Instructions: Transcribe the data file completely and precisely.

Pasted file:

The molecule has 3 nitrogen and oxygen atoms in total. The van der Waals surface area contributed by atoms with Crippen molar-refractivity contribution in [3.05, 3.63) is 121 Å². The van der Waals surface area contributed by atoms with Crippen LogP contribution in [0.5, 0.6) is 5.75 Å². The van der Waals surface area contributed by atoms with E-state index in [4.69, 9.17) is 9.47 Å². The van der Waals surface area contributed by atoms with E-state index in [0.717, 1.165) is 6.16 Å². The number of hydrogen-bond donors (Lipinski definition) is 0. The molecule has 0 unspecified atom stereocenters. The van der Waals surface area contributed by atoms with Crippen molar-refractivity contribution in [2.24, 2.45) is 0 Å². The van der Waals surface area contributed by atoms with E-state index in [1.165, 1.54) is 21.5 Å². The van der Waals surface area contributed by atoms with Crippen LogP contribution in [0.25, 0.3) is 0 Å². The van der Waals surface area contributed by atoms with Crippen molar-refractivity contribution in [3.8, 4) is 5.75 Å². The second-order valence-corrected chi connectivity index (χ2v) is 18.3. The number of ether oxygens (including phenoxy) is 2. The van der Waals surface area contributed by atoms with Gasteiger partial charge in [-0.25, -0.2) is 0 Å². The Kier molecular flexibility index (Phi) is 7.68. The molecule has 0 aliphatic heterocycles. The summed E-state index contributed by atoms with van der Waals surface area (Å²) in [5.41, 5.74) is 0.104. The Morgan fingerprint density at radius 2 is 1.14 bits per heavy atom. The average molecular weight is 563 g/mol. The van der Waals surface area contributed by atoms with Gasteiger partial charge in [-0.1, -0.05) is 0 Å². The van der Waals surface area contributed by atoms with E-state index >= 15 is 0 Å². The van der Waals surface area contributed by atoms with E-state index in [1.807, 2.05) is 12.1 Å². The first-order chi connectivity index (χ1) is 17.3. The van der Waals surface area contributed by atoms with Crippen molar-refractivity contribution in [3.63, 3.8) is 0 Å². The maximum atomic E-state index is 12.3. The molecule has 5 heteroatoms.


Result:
The molecule has 3 nitrogen and oxygen atoms in total. The van der Waals surface area contributed by atoms with Crippen molar-refractivity contribution in [3.05, 3.63) is 121 Å². The van der Waals surface area contributed by atoms with Crippen LogP contribution in [0.5, 0.6) is 5.75 Å². The van der Waals surface area contributed by atoms with E-state index in [4.69, 9.17) is 9.47 Å². The van der Waals surface area contributed by atoms with E-state index in [0.717, 1.165) is 6.16 Å². The number of hydrogen-bond donors (Lipinski definition) is 0. The molecule has 0 unspecified atom stereocenters. The van der Waals surface area contributed by atoms with Crippen molar-refractivity contribution in [2.24, 2.45) is 0 Å². The van der Waals surface area contributed by atoms with E-state index in [1.165, 1.54) is 21.5 Å². The van der Waals surface area contributed by atoms with Crippen LogP contribution in [0.25, 0.3) is 0 Å². The van der Waals surface area contributed by atoms with Crippen molar-refractivity contribution in [3.8, 4) is 5.75 Å². The second-order valence-corrected chi connectivity index (χ2v) is 18.3. The number of ether oxygens (including phenoxy) is 2. The van der Waals surface area contributed by atoms with Gasteiger partial charge in [-0.25, -0.2) is 0 Å². The Kier molecular flexibility index (Phi) is 7.68. The molecule has 0 aliphatic heterocycles. The summed E-state index contributed by atoms with van der Waals surface area (Å²) in [5.41, 5.74) is 0.104. The Morgan fingerprint density at radius 2 is 1.14 bits per heavy atom. The average molecular weight is 563 g/mol. The van der Waals surface area contributed by atoms with Gasteiger partial charge in [-0.1, -0.05) is 0 Å². The van der Waals surface area contributed by atoms with E-state index >= 15 is 0 Å². The van der Waals surface area contributed by atoms with E-state index in [1.807, 2.05) is 12.1 Å². The first-order chi connectivity index (χ1) is 17.3. The van der Waals surface area contributed by atoms with Crippen molar-refractivity contribution in [3.63, 3.8) is 0 Å². The maximum atomic E-state index is 12.3. The molecule has 5 heteroatoms.